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Silent Screams: Hearing no evil with Hitchcock

August 16, 2013

You know a typical Alfred Hitchcock film when you see it—the eerie shadows, the quivering face of some blonde ingénue. But it also fills you with dread when you hear it—the echo of footsteps down a dark hallway, the violin-punctuated slashes of a knife, the histronic screams of a cinematic victim.

It may be difficult for most film lovers to imagine a Hitchcock without sound, but in fact, the master of suspense made several silent films in the 1920s. And beginning Aug. 16, the Pacific Film Archive began screening nine of them. The prints have been around for years, but in various and sub-par conditions. Recently, however, the British Film Institute oversaw a whole scale digital restoration of the films, which are now making their way to American cinemas.

Despite the limited number of films, these early silents display a diverse set of genres and styles that both defy and inform the director’s classic visual flair and thriller sensibilities. “We see his gift for stylistic innovation through his use of graphic elements, intertitles, tinting, animation, striking camera angles, camera placement and point-of-view shots in films like ‘Downhill’ and ‘Champagne,’ ” notes Susan Oxtoby, PFA’s senior film curator. “We see his interest in melodrama with some of the early silents.

“Best of all, we can see that Hitchcock was always a great entertainer, from his early films through to the end of his career,” she adds. “He was one to intertwine humor and comic touches—his crime and espionage films typically have elements of humor. Looking at the films from the silent era, we can see Hitchcock rapidly defining his narrative storytelling skills.”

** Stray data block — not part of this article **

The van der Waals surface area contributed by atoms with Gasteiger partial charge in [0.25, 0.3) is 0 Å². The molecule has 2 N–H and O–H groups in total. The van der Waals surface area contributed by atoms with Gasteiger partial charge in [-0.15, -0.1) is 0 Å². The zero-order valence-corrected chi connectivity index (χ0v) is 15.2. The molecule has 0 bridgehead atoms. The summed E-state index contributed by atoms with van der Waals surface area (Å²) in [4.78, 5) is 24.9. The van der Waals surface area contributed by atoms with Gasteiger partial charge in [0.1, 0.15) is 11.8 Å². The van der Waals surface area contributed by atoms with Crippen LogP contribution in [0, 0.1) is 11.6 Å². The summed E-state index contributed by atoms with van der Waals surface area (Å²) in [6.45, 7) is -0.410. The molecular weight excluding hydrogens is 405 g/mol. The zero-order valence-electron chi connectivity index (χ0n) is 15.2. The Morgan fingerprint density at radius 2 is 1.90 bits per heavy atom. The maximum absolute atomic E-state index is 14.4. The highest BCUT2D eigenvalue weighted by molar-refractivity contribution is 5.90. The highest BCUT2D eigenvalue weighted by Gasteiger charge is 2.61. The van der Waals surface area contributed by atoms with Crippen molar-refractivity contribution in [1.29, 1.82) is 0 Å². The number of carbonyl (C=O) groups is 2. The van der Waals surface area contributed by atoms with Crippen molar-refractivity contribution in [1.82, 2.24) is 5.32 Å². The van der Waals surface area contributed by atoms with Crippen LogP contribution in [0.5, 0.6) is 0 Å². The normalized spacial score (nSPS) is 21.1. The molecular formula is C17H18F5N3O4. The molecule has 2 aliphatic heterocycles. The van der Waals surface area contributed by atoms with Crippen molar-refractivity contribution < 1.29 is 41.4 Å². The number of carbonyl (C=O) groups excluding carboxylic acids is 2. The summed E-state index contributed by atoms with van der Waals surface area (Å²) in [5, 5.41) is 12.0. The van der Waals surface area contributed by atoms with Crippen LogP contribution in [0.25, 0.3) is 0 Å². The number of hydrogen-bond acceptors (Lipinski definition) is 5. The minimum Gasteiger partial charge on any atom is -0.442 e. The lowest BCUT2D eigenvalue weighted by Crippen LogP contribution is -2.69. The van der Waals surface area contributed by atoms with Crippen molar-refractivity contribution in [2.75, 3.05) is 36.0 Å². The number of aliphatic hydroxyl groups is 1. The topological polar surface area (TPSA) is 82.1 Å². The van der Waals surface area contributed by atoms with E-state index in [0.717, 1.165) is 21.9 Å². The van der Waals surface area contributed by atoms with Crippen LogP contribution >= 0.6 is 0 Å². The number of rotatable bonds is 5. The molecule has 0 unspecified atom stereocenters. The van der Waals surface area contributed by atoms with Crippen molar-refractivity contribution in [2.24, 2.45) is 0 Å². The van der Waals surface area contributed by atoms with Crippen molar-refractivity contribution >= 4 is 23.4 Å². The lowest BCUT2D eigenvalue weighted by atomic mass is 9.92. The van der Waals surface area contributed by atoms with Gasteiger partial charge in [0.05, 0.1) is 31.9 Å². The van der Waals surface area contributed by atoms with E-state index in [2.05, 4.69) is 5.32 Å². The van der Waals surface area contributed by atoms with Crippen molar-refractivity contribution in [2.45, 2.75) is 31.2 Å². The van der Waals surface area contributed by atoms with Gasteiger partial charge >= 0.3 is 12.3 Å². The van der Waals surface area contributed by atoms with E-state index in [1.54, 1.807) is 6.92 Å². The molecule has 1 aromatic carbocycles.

The full schedule includes:

The Lodger: A Story of the London Fog,” featuring star Ivor Novello in a thrilling hunt for a Jack the Ripper-type killer in the streets of London. The director called this film, the series-opener, “the first true Hitchcock movie.”

“The Ring” examines a tumultuous love triangle between two boxers—one from the fairground, one from the professional ring—and their lady love, Mabel.

“The Pleasure Garden,” Hitchcock’s first film, portrays two chorus girls in a tale of love, loss and friendship within the London theater scene.

The silent series is a follow-up to the PFA’s spring film series: “Alfred Hitchcock: The Shape of Suspense”  It is presented in conjunction with the San Francisco Silent Film Festival and will run until Aug. 31.

The screenings will feature a live piano accompaniment from Judith Rosenberg — an added treat to enhance the silent medium that Hitchcock called the “purest form of cinema.”

Susan Oxtoby, senior film curator at the PFA  “While he always worked within the narrative tradition, Hitchcock was one of the great innovators of form in cinema.

—Jessica Pena

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